Dumping Aoun Was a Bad Idea. So Bring Him Back

Thursday, June 16, the ambassadors or the United States, Britain and France and the UN Secretary’s representative Terje Larsen went into a very private conference in Paris to repair the damage wrought by an unforeseen turn of events in last week’s election in central Lebanon.

No one was supposed to know about the meeting. After a few leaks appeared about an unusual conference, a spokesperson for the French foreign ministry insisted the ambassadors’ meeting was “not extraordinary” and concerned “the international community’s efforts to help Lebanon.”

A US embassy spokesman added: “The meeting is to coordinate a forward march towards democracy in the country.”

But the press leaks did not do justice to the level of the conference or its urgency. According to DEBKA-Net-Weekly‘s intelligence sources, the level was that of deputy directors-general of ministries. The US was represented by assistant secretary of state David Welsh. Also there were the heads of the Middle East desks of the CIA, Britain’s MI6 secret service and the French General Directorate for External Security, the DGSE.

Since the February assassination of former Lebanese prime minister Rafiq Hariri, this secret group has been acting on behalf of the three Western governments as the forum for determining the future of Lebanon and possibly Syria.

Its existence is revealed here for the first time.

The group’s original game plane was to bring General Michel Aoun, 69, home from his 15-year Paris exile and set him up as the Lebanese opposition’s unifying symbol. Damascus would be forced to remove its army from Lebanon by pressure applied through the United Nations, after which a general election would take place to get rid of the pro-Syrian president Emile Lahoud. The process was to have culminated with the election of Aoun as president.


The US-UK-French game plan that went agley


DEBKA-Net-Weekly outlined this plan in several issues and finally revealed its collapse.

Three factors were instrumental in undoing the original plan:

1. The two Lebanese opposition leader who were to have played along – the Druze chief Walid Jumblat and the slain politician’s son Sunni Muslim leader Saad Hariri – backed away from their assigned supporting role for Aoun.

2. The returning exile, suspecting their desertion was part of an American double-cross, crossed the lines and allied his Free Patriotic Movement with the most prominent pro-Syrian figures in Lebanese politics.

In central Lebanon he recruited Michel More, brother-in-law of Lahoud; in the Baabda-Aley district of the Druze Chouf mountains, he sought out Jumblatt’s rival Talal Arselan. Readying himself for the final and last round of voting in the north, he forged alliances with senior members of the pro-Syrian government in power when Hariri was murdered, former prime minister Omar Karami and former interior minister Suleiman Franjieh. The anti-corruption theme of his campaign struck an answering chord among voters.

3. The anti-Syrian coalition woke up too late to the point of Aoun’s exercise, which was to divide its ranks and split the Christian community. The behind-the-scenes wire-pullers were taken aback by the extent of his victory last Sunday, June 12.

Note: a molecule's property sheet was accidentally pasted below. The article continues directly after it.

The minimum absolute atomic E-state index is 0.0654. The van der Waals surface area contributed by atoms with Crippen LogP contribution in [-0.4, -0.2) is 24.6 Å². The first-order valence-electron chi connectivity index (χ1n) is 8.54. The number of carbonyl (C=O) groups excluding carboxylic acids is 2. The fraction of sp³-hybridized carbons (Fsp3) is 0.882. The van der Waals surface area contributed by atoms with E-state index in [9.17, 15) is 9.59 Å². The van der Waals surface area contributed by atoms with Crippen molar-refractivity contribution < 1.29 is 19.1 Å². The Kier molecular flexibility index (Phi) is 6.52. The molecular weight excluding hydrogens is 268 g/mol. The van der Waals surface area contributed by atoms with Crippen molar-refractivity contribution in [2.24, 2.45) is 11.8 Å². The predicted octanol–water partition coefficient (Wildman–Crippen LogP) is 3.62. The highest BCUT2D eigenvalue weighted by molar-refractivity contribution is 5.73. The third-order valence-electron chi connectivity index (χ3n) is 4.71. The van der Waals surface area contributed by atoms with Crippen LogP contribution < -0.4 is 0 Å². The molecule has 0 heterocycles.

In the first three rounds, the opposition collected 46 seats, the pro-Syrian Hizballah and allies 33. But the 21 seats picked up by Aoun pose a major threat. In the last of the four rounds of voting, 28 seats are at stake in the north next Sunday, June 19. Aoun now has a good chance of preventing the opposition from winning the missing 19 seats and so denying the anti-Syrian camp a majority in the 128-member elected legislature.

This victory would put paid to the core elements of the US-British-French game plan for Lebanon, a parliamentary majority for sacking Lahoud as president and Saad Hariri’s appointment as prime minister.


Saad Hariri prime minister, Aoun president


Last week’s upset forced the Paris conference to think about revising their plans and prepare for the anti-Syrian coalition failing to raise enough votes to form a government headed by Hariri.

The obvious course would be to solicit the support of the Shiite Hizballah-Amal list. This would mean foregoing the Western demand endorsed by the UN to disarm the Hizballah terrorists. Leaving them armed would preserve the military role played in Lebanon by the radical Shiite group’s allies, Syria and Iran.

DEBKA-Net-Weekly‘s intelligence sources reveal that the Paris session ended by proposing two top-secret alternatives for salvaging their Lebanon strategy.

One, the three Western governments would deploy their undercover agents to boost the number of votes for the anti-Syrian list, working through local vote-getters and laying out money.

If this failed, Two would come into play with a five-point post-election program for presentation to the election winners and prime movers:

A. Aoun and his supporters would help Saad Hariri get elected as prime minister.

B. The same combination of factions would sack Lahoud.

C. The new parliament would amend the constitution to curtail the president’s powers. This amendment is necessary to elicit Jumblatt and Hariri’s consent to endorse Aoun’s appointment as president.

D. Aoun would take over as president.

E. These steps would obviate the need to bring Hizballah into the government. Steps to disarm the Shiite terrorists could begin.

This program if executed would in fact restore the Western Lebanese coalition’s game plan to its original form and repair the damage caused by the dumping of Aoun.

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